The Honors College and the Center for the Humanities are pleased to invite applications from faculty/undergraduate partners for a new summer internship program. Up to two $5,000 fellowships will be awarded to support Honors College undergraduates working with College of Liberal Arts faculty members during summer, 2019. Work can also contribute to the intern’s Honors College thesis. The $5,000 fellowship will provide $4,500 in pay to student interns and $500 to faculty applicants. Applications must be submitted jointly by one faculty supervisor and one Honors College undergraduate by Friday, April 5th at 5:00 p.m. For additional details and application instructions, visit https://honors.oregonstate.edu/honors-college-center-humanities-summer-internships.
Honors & Awards
School of Language, Culture and Society Professor Larry Roper was selected as the 2019 recipient of the American College Personnel Association (ACPA)’s Lifetime Achievement Award! Founded “in 1924 by May L. Cheney, ACPA has nearly 7,500 members representing 1,200 private and public institutions from across the U.S. and around the world. ACPA members include graduate and undergraduate students enrolled in student affairs/higher education administration programs, faculty, and student affairs educators, from entry level to senior student affairs officers, and organizations and companies that are engaged in the campus marketplace.”
Current Research, Publications and Creative Activity
Associate Professor and Director of the Center for the Humanities Christopher McKnight Nichols just appeared with commentary on the government shutdown in “Favoritism Or Economics: Oil And Gas Permitting During The Shutdown” by Cooper McKim which ran on Wyoming Public Radio and with a spot on National Public Radio on Jan. 25, read and listen here.
Director of Bands Chris Chapman was the invited guest conductor of the California All-State Band. At the event, held in conjunction with the National Association of Music Merchants in Anaheim, California, Chapman lead the wind ensemble, which draws the finest high school band musicians from across southern California. In addition to other works, Chapman conducted “Odds and Un-evens,” a new composition by OSU director of athletic bands Olin Hannum.
Instructor of Voice Amy Hansen facilitated the National Association of Teachers of Singing Cascade chapter auditions in Portland, Oregon. The event was held at the University of Portland and drew 130 accomplished singers ranging from high school student to trained adults.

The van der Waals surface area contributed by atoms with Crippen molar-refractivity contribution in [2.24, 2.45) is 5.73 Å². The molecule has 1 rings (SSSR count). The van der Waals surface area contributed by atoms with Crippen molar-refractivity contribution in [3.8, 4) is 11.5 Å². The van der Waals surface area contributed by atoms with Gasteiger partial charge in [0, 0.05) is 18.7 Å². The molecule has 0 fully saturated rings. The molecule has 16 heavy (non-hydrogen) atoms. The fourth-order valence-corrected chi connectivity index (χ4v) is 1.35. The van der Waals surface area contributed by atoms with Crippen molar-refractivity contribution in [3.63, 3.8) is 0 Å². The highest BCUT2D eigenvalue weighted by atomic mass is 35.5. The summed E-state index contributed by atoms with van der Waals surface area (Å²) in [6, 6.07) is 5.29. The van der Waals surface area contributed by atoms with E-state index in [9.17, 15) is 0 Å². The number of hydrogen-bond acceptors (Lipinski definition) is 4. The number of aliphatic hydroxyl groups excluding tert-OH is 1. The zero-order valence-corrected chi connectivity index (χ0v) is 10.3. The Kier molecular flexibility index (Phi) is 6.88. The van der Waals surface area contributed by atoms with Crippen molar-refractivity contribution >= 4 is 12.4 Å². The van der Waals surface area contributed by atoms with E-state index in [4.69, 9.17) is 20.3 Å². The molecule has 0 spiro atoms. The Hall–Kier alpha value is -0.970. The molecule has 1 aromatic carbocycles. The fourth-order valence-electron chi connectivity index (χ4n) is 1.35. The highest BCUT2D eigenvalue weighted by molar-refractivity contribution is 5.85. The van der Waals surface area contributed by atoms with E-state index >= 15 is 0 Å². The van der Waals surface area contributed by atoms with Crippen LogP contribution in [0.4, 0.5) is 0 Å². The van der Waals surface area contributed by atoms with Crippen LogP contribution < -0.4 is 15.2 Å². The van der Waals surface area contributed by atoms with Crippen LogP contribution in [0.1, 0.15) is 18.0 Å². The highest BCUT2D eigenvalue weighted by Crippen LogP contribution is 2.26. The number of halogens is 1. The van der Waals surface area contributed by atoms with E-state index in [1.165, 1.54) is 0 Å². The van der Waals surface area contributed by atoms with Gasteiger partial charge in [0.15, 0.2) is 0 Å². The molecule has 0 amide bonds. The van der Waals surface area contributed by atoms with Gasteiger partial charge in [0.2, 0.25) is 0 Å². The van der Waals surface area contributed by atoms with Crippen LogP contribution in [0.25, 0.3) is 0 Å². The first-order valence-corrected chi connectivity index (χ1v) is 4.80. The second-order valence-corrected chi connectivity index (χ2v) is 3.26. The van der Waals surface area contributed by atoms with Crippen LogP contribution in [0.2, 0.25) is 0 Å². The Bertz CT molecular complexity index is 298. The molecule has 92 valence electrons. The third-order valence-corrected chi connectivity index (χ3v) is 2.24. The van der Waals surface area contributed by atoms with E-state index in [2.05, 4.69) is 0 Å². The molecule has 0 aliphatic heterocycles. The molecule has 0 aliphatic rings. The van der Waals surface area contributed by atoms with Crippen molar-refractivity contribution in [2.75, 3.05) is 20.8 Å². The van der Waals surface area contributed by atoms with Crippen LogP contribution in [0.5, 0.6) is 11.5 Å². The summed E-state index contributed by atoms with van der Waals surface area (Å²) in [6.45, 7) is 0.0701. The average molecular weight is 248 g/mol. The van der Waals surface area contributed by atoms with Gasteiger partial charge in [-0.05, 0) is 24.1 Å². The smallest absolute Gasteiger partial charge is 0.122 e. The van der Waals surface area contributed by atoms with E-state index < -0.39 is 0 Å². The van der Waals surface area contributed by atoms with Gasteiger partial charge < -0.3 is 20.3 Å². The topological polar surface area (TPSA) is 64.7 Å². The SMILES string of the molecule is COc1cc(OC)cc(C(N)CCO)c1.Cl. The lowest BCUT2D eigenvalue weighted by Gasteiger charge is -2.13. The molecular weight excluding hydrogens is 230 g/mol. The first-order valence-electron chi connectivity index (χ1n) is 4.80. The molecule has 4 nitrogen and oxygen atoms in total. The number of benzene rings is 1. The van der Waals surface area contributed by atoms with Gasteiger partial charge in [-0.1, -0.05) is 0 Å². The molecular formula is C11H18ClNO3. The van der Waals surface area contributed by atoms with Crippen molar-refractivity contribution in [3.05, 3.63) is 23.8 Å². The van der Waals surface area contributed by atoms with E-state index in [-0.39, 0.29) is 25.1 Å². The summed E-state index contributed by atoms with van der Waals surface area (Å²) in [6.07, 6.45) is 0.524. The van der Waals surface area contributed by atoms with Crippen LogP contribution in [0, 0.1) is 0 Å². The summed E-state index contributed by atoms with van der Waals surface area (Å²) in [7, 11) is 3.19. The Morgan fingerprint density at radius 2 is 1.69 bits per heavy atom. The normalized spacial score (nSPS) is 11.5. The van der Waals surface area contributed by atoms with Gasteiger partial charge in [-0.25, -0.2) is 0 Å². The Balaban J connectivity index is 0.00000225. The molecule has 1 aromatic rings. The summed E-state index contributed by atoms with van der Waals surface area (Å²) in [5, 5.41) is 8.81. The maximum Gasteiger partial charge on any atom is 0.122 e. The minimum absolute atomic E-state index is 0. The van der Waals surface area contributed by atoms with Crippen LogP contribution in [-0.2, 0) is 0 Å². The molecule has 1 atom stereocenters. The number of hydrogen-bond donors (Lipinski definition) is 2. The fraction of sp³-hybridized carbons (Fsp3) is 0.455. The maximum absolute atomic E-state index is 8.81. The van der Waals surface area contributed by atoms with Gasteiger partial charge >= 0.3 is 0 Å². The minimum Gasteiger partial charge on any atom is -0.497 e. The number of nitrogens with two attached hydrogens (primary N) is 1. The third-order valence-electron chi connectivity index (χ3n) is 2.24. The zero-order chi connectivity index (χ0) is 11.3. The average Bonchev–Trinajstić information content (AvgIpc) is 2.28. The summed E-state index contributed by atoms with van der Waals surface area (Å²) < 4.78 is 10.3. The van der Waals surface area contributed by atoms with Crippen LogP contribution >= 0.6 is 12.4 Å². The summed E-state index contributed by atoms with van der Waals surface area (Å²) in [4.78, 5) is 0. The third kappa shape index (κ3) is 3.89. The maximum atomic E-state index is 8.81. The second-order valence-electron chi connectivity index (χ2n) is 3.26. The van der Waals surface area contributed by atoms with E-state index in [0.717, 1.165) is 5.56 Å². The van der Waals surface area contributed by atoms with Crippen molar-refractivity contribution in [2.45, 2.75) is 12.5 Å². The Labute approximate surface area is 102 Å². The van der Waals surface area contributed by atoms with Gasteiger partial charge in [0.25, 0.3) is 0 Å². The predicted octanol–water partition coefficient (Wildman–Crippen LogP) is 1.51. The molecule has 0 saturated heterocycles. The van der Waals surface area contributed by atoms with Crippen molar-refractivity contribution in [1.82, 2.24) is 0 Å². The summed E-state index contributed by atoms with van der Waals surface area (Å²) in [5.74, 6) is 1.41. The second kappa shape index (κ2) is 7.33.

Instructor of Guitar Cameron O’Connor recently performed with Oregon Symphony violinist Ryan Lee as part of Classical Up Close’s “Pop Up Concerts” initiative. Classical Up Close is a chamber music organization directed by musicians of the Oregon Symphony that presents monthly outreach concerts for underserved communities in the Portland-metro area. O’Connor also presented an interactive program of Spanish music with Flamenco dancer Susana Elena at the George Nye Library in Los Angeles, California.
Instructor of Oboe Martin Hebert performed with the Oregon Symphony on Friday, January 25 as part of the SAC Presents Series at The LaSells Stewart Center. Hebert has been principal oboe of the Oregon Symphony since 2006 and previously held principal positions in the Florida Orchestra, Savannah Symphony and the Mexico City Philharmonic.
Coordinator of Contemporary Music and Research Dana Reason was featured as pianist on “The John Heward Quintet,” a new album posthumously issued by Mode Records in New York City. Heward, who passed away in Fall, 2018 was the 2012 recipient of the prestigious Paul-Emilie-Borduas prize for visual arts and was considered one of Canada’s leading visual artists. Other performers included Barre Phillips (upright bass), Lori Freedman (clarinet) and Joe McPhee (saxophone).
The Little Gallery — “Celebrating Traditional Asian Dress and Culture.” The installation includes dress worn for ceremonial occasions and cultural objects, including a painting of bamboo by Zheng Yie, Bizen pottery from Okayama Prefecture, a Janggu ( drum) for traditional Korean music, and traditional Korean masks. The exhibition runs from January 22-March 22.